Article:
Rare Earth - Defense Applications

One of the most important applications is Magnets.

Military and aerospace magnets are designed for extreme environments. Magnets using Rare Earth Elements are used in actuators to control guidance systems for airborne smart missiles. They are also used in aerospace applications for aircraft components and airstrip maintenance equipment.

Neodymium & praseodymium are also used in permanent magnets, found in electric vehicles and hard disk drives, for example. Samarium-cobalt magnets resist corrosion and can operate at high temperatures. Dysprosium is added to neodymium-iron-boron magnets in high-heat applications.

  • The neodymium-iron-boron magnet is the most powerful type of permanent magnet ever created. In 2017 the neodymium-iron-boron magnet market was worth US$11.3 billion.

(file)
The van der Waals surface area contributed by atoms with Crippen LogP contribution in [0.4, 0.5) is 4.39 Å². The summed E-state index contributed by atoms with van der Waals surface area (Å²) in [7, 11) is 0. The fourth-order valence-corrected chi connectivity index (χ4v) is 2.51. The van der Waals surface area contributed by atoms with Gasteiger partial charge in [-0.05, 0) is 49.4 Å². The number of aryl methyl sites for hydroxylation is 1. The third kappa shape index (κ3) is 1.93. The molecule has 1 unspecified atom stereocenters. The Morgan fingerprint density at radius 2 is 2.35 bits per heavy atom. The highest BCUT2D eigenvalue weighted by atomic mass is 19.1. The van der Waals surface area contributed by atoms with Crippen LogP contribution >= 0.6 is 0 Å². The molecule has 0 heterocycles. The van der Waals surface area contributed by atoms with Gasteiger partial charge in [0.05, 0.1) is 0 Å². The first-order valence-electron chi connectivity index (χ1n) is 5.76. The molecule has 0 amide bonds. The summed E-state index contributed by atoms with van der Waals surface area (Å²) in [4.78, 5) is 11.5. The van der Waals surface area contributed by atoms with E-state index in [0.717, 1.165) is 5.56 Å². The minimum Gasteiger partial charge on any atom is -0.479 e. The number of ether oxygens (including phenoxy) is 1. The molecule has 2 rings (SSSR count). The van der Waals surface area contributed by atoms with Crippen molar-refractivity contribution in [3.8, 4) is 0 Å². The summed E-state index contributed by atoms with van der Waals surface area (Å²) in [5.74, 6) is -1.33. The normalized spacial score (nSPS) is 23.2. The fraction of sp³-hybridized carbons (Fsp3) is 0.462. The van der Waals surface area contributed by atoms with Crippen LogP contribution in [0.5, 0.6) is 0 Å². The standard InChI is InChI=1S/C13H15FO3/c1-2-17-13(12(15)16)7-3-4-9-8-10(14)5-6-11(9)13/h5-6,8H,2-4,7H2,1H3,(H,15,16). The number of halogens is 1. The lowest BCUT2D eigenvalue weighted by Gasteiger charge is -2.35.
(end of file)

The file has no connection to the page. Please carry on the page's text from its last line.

• Neodymium (Nd) and praseodymium (Pr), are the two rare earth elements which form the majority of rare earth permanent magnets.
  • One of the more important uses for Dysprosium (Dy) is in neodymium‐iron‐ boron (Neo) permanent magnets to improve the magnets’ high temperature performance.
  • Magnets are the main growth driver in REE demand. The magnets segment of the REE markets also delivers most of the value.

Commercial applications for Rare Earth Elements are also on the rise thanks, in part, to the emergence of the Electric Vehicle industry. Countries are pledging to ban conventional engines by as early as 2025 which will create huge demand for Electric vehicles and more importantly the resources required to build them.

Defense Metals - Commercial Applications

This is great news for investors who understand the value and highly critical nature of rare earth elements to developed economies, and their military. The value of these crucial elements will begin to skyrocket as demand increases day by day with the need for more advanced technologies.